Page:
Now, with 2 teens, my last boyfriend would step aside, and not say a word to my kids when they were misbehaving.
    My ex and I are a unified front when it comes to discipline.We call each other and discuss what to do.
    My kids know that when they walk through my front door they know the rules..manners, and respect, and the “Golden Rule”

  6. Linda says:

    My ex-husband traveled a lot, so the discipline was up to me, and still is. As I start to navigate the teenage girl waters I have had to remind my daughter that her attitude sucks. I know she has hormones and stresses, but that in no way allows her to treat me or anyone else rudely.

    I’m with Mia and Dadshouse on this one.

  7. Edgar says:

    Based on the experience that I have had with being around and helping to raise the kids of significant others, the role I would advise Sean to take is one of support of you in a circumstance like you describe, but not direct confrontation with the Kid. If Trent were to be rude to Sean, he could address that directly. But you are responsible for addressing Trent’s behavior toward you (and I agree with the others that you should do so diligently), and Sean should only back you up. I would say that would be true even if he were Trent’s dad.

  8. Kat Wilder says:

    #whenursingle Boyfriend discipline my kid? I don't think so! http://tinyurl.com/y2jxtfd

  9. Loriann says:

    Kat,
    I must say that I have no idea about raising a son; I have raised a daughter. I also understand about choosing battles. I just want to chime in and write that although you understand that Trent was upset about something else, and you didn’t take his sassing personally (which is great for you!)you do him a disservice by not calling him on his disrespect of you. There will be times in his life when he is frustrated and it’s not okay to verbally lash out. Having written this, I understand that our teens know that we love them unconditionally and they like to test. Maybe too, there is a part of him that doesn’t want to share his mom? Just some thoughts.

  10. Kat Wilder says:

    Jim — Yeah, you said it perfectly. We don’t have to agree, we just have to be able to talk about it. Although I suppose it could become a big issue, maybe.

    Steve — I love the idea of mentors — everyone needs one (even me!) The more adults who care for and guide our kids, the better.

    MVgrl — Those messages from years ago stick with us. Good for your mom for protecting you, although I wonder how that worked out in her relationship …

    Linda — we can only be a doormat if we allow people to wipe their feet on us. My new mantra — I will not be wimpy, I will not be wimpy …

    Edgar — BF as the backup/support is a good plan. Funny how most parents don’t support each other. I’d guess clashing parenting styles add to a lot of marital stress. And, once you’re divorced, each parent kinda wants to be the “nice” one …

    Loriann — those are good thoughts, and thanks for sharing. I know it’s a mom and dad’s role to get our kids ready for the real world, which won’t necessarily think he’s the wonderful person his parents say he is. At the same time, home is the safe place to let our guard down, and emote .. and know we’ll still be loved. But, yeah, I mustn’t be so wimpy (see above for new mantra!) ;-)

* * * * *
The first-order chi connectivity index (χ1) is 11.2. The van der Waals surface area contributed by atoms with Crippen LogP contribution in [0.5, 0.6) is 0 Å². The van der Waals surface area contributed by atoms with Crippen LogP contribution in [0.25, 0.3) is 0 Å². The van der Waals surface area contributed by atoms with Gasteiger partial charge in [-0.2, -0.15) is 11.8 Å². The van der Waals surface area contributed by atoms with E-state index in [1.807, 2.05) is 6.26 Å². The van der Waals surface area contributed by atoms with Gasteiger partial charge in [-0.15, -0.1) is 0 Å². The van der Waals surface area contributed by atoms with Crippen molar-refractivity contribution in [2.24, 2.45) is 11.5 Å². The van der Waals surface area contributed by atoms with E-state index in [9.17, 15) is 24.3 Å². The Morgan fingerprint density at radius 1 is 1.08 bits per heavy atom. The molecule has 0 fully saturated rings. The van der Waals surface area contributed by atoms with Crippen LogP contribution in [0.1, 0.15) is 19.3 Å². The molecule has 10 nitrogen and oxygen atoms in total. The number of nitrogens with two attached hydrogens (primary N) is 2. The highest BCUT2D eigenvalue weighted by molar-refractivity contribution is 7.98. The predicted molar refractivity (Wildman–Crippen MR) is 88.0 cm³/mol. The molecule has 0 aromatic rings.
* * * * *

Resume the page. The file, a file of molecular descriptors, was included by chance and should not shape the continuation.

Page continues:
11. Michelle
    Twitter: None
    says:

    Kat,
    I must say that I have no idea about raising a son; I have raised a daughter. I also understand about choosing battles. I just want to chime in and write that although you understand that Trent was upset about something else, and you didn’t take his sassing personally (which is great for you!)you do him a disservice by not calling him on his disrespect of you. There will be times in his life when he is frustrated and it’s not okay to verbally lash out. Having written this, I understand that our teens know that we love them unconditionally and they like to test. Maybe too, there is a part of him that doesn’t want to share his mom? Just some thoughts.

  12. Crissi
    Twitter: Santarosamom
    says:

    Oh, how I can relate. My son has become pretty snarky with me. And while I call him on it, I admit that I don’t catch it every time. When your kids are rude to you, sometimes it’s easy to overlook it, especially when there are bigger battles to face. My BF and I have an agreement that we don’t parent each other’s kids. However, I’m not adverse to him saying “don’t speak to your mother that way”, especially if I’ve overlooked it. But more often than not, he’ll talk to me about anything amiss, and vice versa. I think Sean handled it perfectly. It’s whatever is comfortable for you regarding your own child.
    .-= Crissi´s last blog ..The Excuse Maker vs the Howler Monkey =-.

  13. Kat Wilder says:

    Michelle — as a teenager I know there are many parts of him he doesn’t want to share with his mom! That comes with the territory! It’s a fine line of having kids vent and dissing, sons or daughters. Either gender, they do tend to be harder on us moms, right?

    Crissi — sounds like you and your BF have a pretty good agreement. I’m rethinking the “rudeness” not being a “big” thing to battle. Rudeness isn’t a good life trait, don’t you agree?

  14. If you're a dating single mom, read this post by @KatWilder re: do you let him discipline your kid? http://tinyurl.com/y2jxtfd

  15. Deesha P says:

    Absolutely not! (past tense) RT @singlemomseekin: If u're a dating single mom, do u let him discipline yr kid? http://tinyurl.com/y2jxtfd

  16. Absolutely not! (past tense) RT @singlemomseekin: If u're a dating single mom, do u let him discipline yr kid? http://tinyurl.com/y2jxtfd

  17. Absolutely not! (past tense) RT @singlemomseekin: If u're a dating single mom, do u let him discipline yr kid? http://tinyurl.com/y2jxtfd

  18. Crissi
    Twitter: Santarosamom
    says:

    I couldn’t agree more. Words and how you say them are a person’s first impression of you. I definitely don’t want my kids to talk rudely to me, or any adult for that matter. When I say it’s easy to overlook, it’s mainly because it takes me a few to actually notice it. But I’ve also found that the way they speak to me could be mirroring the way I’ve been speaking to them. So I’m watching my tone as well.
    .-= Crissi´s last blog ..“Mom? Mom? MOM???” =-.

  19. The boyfriend-teen smackdown http://bit.ly/blNCBf #YogaDigg #Yoganomics